In response to an FT article by Phillip Stephens on 21st July, entitled 'Global disorder: From Donald Trump to the south China Sea'
Mr. Stephens This is a change of tune from the 'Trump is a chump but I'm thrilled about Hills' medley that you've been humming for the past nine months. You are now trying to make some sense out of the big picture...But:
You are conflating issues and events that are of a different order, and you are missing trends that are not:
“Donald Trump is confirmed as the Republican nominee for US president. Recep Tayyip Erdogan, Turkey’s president, tightens the authoritarian screw after a failed military coup. Scores die in another dreadful terrorist attack in France. You could add to this list the blow to western cohesion struck by Britain’s vote to quit the EU and China’s defiance of an international court’s ruling on its territorial claims in the South China Sea”
a) The rise of Donald Trump is symptomatic of a backlash against a corrupt and failed system of government that has lined the pockets of the 0.1% of elites that run it at the expense of the 99.9% of people who don’t. That is the defining characteristic, not the fact that you don’t like the guy or even that he is a loud mouth and a braggart, although quite clearly he is. The rise of Bernie Sanders is a symptom of the same trend. One from the right, one from the left, both mouthpieces for disaffected people who have lost all faith in a system that wants one thing from them – their vote. The only thing that surprises me is that it took this long for a critical mass of people to wake up and say to themselves: ‘Hillary Clinton and Jeb Bush care absolutely no more about me than do the last lot or the lot before that – same smell, different garbage. Britain’s vote to quit the EU is part of the same trend. There are not 17 million racists in the UK Mr Stephens, any more than there are 40% of Americans desperate to build a 3000 mile wall or tax everyone at 101%. Whether you like them or agree with them matters not one jot – here is what they are telling you and anyone else who would so desperately like them to shut up and go away:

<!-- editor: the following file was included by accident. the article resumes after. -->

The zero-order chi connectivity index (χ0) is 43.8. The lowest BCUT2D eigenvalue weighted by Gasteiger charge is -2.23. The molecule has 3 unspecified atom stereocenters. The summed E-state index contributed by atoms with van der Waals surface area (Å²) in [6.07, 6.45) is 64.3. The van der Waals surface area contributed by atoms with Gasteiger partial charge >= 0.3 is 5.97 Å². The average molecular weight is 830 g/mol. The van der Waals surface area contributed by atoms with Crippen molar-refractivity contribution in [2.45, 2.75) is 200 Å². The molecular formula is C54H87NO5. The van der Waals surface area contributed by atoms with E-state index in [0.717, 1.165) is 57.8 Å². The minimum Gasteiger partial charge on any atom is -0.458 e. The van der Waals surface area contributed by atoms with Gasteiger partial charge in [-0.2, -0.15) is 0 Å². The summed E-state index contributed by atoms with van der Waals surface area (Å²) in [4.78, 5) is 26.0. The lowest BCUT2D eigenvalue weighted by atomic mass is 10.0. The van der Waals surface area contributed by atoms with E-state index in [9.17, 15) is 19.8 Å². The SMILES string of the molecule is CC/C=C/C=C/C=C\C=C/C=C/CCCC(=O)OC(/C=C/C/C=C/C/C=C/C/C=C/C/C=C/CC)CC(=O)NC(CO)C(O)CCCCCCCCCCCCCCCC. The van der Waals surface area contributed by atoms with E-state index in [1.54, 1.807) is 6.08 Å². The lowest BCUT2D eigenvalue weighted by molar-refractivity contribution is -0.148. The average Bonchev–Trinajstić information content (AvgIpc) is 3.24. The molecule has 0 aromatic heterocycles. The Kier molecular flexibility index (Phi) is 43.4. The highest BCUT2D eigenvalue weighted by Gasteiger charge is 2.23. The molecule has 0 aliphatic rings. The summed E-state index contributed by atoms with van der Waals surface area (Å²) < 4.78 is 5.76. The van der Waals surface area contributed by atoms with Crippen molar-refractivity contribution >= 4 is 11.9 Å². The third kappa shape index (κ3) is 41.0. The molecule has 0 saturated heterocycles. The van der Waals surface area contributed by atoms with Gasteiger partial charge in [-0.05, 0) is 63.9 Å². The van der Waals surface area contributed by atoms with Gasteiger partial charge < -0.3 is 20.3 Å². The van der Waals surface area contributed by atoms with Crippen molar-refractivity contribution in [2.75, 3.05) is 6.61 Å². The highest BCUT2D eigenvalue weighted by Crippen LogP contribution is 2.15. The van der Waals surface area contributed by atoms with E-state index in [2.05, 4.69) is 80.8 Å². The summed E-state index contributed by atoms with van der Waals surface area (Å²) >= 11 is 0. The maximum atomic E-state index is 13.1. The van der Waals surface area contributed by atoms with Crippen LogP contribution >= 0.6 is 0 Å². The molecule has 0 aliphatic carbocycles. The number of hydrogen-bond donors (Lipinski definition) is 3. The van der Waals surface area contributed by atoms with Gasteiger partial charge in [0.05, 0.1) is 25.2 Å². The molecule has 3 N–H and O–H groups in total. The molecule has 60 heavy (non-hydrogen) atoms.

‘We don’t believe you, we don’t trust you, we’ve had enough of you – we are ready to try something else’
If I were you Mr Stephens – I'd go find a mirror – your attempt to paint a picture of the world isn’t working for those folks.
b) The terrorist attack in France is symptomatic of a backlash from a part of the world that the west has invaded, carved up, strip-mined and lectured for the best part of a century. It is a part of the world with a totally different cultural heritage, with deep unfinished internal schisms of its own, more akin to the European religious wars of the 16th and 17th centuries than anything we see in the west today. For the past four decades, since the US trained and funded the Mujahedeen for its ‘cold war’ with the USSR in Afghanistan, we have taken the most disaffected and violent young men we could find in the middle-east and used them as proxies for various turf wars, seemingly oblivious to, or dismissive of, the fact that they were using the west just as much as the west was using them. From the time they are babies they hear about relatives who have died at the hands of American, British and French guns and bombs. What do you expect? A Christmas card?